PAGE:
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Thursday, 24 July 2014

Super hero with gift of planting seeds of success

Margaret Jones is a bit of a mover and shaker in these parts. Put her in a cape and a jewelled bandana and you could easily mistake her for Wonderwoman.

She makes things happen – important things. Margaret has a natural talent for bringing together people who can make the kind of difference they didn’t know they were capable of.

“Put the right two people together with a good idea and watch everything grow,” she says. “It’s as simple as that.”

Not so simple. More of a gift – one she shares with that legendary comic-book caped heroine. But Margaret is different. She clinches her many achievements without having to squeeze into a gold basque or take to the skies at a moment’s notice.

Poor wearily airborne Wonderwoman. She must be very envious. She never aimed, without cash, for a community bus – ending up with two.

Margaret is 72 and a tireless champion for the interests of the mentally ill and those challenged by learning difficulties. She used to be a school nurse in Wigton and has for most of her adult life been the kind of person to whom people have turned when they’ve wanted life to pan out a little more happily.

She’s just a wonder-working lady. She delivers. For the young, old, lonely, restless, the bored and isolated, men, women, families – she has delivered all kinds of solutions, in umpteen ways.

But to my mind, one of her greatest accomplish-ments was and is to this day the remarkable Wigton Biscuit Club. She was its founder. That’s what I call delivery.

Recently I learned that the last time I made admiring reference to this club, ripples of consternation resulted... around Wigton, obviously.

“Danders were up a bit,” said Margaret firmly, advising that her dander had been raised by a friend whose dander had risen on her behalf – and she’d written her a letter.

“There was a thought the reference may have been derogatory. Nobody likes anyone being derogatory about Wigton Biscuit Club.”

As if! Nothing could have been farther from the truth. Those of us not naturally inclined to make things happen when we feel a bit down in the dumps, are bound to wonder at the ingenuity, energy and sheer get-up-and-go embodied in those who are. People like Margaret. Clubs like Biscuit.

She was still working as a school nurse when approached in 1984 by someone who reckoned a new club would cheer things up a bit. Wisely she’d identified Margaret as just the individual to get things moving.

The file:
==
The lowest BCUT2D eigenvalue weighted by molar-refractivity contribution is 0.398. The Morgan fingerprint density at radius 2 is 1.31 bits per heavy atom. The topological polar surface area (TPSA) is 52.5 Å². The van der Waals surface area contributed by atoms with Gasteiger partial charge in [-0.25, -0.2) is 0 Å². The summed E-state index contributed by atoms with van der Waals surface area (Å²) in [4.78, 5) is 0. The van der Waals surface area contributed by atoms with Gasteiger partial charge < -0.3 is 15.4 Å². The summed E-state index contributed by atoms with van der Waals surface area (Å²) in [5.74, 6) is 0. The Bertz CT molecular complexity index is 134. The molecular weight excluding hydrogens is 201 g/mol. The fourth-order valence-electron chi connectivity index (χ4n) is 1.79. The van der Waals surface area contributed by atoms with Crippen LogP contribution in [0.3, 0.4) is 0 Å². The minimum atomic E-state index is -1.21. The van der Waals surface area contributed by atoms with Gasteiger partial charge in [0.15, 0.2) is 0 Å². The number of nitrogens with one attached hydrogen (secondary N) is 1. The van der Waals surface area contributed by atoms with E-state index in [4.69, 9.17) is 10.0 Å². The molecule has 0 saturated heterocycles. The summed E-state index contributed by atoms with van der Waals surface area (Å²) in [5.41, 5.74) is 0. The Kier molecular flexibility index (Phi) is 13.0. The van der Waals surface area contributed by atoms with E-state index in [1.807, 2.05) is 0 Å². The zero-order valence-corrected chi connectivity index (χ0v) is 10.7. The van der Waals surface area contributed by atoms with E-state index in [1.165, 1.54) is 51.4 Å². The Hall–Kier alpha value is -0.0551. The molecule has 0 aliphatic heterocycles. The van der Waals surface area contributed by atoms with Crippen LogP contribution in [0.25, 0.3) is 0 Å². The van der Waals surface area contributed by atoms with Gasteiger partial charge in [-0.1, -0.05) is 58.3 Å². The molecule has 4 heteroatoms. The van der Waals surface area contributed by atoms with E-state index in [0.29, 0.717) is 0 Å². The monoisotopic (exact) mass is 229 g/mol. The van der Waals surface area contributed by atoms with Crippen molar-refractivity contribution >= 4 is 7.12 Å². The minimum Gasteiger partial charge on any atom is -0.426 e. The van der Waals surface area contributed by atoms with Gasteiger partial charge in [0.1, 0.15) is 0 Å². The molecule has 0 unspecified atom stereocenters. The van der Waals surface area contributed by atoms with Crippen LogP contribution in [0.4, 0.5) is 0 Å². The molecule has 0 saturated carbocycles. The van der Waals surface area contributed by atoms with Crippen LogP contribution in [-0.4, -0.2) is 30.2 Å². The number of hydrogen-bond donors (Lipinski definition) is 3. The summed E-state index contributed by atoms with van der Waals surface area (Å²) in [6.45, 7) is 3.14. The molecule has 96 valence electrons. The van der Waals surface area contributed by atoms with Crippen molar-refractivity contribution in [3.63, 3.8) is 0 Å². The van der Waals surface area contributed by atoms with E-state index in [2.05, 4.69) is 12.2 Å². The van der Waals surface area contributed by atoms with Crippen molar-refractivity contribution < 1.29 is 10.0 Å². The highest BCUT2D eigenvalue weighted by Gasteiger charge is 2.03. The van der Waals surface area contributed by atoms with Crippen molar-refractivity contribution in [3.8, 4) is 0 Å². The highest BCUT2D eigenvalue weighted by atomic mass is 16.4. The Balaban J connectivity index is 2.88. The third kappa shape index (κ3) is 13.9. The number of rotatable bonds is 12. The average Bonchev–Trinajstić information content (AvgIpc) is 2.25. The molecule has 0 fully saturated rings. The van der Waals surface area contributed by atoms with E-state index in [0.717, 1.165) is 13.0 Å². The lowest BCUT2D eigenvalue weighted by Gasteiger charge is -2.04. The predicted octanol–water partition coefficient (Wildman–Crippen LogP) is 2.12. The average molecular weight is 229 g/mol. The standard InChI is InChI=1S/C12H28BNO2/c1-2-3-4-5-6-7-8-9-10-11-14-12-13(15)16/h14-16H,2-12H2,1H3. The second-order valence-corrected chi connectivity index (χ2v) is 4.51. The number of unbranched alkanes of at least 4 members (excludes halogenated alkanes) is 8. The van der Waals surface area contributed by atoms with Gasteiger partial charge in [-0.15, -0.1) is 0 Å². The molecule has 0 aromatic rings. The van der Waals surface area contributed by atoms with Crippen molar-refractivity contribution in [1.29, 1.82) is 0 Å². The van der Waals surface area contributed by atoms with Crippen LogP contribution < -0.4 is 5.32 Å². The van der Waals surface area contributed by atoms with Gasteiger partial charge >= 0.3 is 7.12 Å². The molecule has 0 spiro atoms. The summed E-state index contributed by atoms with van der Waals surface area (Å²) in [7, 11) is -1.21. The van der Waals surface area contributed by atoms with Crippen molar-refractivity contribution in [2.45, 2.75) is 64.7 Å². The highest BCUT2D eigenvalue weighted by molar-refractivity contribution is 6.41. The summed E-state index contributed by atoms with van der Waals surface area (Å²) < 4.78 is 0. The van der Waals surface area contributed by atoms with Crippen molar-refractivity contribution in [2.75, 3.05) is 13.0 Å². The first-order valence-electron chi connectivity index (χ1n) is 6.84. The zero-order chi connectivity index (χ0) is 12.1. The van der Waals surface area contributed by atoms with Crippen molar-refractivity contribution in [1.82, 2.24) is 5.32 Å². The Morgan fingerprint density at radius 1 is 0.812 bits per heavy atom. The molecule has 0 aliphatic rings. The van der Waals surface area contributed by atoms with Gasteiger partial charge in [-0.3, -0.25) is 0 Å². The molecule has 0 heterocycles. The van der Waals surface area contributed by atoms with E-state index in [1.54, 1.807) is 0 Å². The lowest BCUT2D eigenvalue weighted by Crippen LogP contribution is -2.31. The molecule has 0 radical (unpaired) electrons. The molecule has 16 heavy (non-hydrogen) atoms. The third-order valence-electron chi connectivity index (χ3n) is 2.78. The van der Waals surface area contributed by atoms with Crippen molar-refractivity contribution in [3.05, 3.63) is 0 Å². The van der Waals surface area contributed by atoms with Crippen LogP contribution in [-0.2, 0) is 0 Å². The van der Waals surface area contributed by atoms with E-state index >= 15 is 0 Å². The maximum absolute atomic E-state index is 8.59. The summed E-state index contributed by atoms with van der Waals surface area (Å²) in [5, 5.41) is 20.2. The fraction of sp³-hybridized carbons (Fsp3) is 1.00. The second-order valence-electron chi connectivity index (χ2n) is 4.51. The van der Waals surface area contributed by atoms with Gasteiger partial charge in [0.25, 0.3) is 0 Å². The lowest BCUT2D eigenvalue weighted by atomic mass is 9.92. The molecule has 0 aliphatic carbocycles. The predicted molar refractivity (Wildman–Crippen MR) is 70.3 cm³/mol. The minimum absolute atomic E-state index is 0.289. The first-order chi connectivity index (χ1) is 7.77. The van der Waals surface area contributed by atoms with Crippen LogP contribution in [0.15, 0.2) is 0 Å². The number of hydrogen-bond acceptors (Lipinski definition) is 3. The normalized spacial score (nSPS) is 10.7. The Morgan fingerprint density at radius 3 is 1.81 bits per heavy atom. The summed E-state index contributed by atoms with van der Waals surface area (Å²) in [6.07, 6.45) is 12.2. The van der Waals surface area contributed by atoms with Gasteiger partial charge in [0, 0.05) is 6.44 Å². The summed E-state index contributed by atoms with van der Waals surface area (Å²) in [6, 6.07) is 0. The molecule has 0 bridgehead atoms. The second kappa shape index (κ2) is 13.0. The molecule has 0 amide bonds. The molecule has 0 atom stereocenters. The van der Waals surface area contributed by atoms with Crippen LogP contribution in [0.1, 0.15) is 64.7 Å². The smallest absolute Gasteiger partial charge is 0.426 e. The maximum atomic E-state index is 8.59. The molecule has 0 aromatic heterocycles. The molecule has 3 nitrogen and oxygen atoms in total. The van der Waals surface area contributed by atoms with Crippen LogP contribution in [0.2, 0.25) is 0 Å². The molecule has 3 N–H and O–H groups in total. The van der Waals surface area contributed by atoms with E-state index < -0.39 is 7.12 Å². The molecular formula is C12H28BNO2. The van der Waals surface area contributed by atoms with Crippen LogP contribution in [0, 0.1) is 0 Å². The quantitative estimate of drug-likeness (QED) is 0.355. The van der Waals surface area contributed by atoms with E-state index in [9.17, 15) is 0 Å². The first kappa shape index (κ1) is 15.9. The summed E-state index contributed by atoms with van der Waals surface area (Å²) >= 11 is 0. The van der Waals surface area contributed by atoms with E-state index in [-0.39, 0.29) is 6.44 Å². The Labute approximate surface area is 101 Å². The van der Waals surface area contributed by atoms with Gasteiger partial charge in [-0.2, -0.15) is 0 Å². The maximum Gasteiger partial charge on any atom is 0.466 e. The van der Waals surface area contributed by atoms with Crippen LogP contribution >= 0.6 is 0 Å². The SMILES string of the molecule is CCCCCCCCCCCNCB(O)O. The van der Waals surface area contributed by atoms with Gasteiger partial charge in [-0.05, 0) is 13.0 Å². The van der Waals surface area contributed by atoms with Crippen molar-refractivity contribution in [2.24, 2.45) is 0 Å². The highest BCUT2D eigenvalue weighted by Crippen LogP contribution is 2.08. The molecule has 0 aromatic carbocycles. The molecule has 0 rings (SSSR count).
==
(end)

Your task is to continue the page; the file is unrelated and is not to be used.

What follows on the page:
She was. Whipping up a core membership, setting joining fees as a packet of biscuits and 10p, Margaret’s Biscuit club was soon up and running for 85 members and became a fixture in Wigton’s social calendar.

“It wasn’t without difficulty,” said Margaret. “I had to face a hostile Senior Welfare Club and promise we’d never hold meetings on the same days they met. We’d never be unfair competition.”

Margaret has left Wigton now. And she misses the place. She and her husband retired to Dalston, where Michael is the only male member of the Women’s Guild.

“He wonders about that sometimes but gets treated very well by the other ladies – they flutter around him a bit – which gives me a break.”

They’re active in the flower club and the painting club. Add into the community mix Margaret’s work for Carlisle and Cumbrian mental health charities, advisory and training bodies and her chances for a feet-up afternoon strike as few and far between.

“I was actually going to have a nap when you rang,” she said, without hint of rancour. “But it’s all right, I’m quite relaxed here in my dining room.”

Goodness knows how. Which I suppose was always the point of original reference to Wigton Biscuit Club – one of hundreds and hundreds of Cumbrian community social groups, formed by local people, for the benefit of local people who’d rather be up, out and doing something together than napping away their lives.

“People stay healthier and live longer when they’re meeting regularly with friends who share their interests and problems,” said Margaret.

That’s clearly true. But it also seems characteristically Cumbrian. In other parts of the country community clubs, with no greater purpose than friendship have all but disappeared.

“I don’t know about that,” said Wonderwoman. “Like you, we’re offcomers. We didn’t intend to live here very long when we came from Wolverhampton 50 years ago. But I suppose we’ll stay now.”

Hmm... me too.

 

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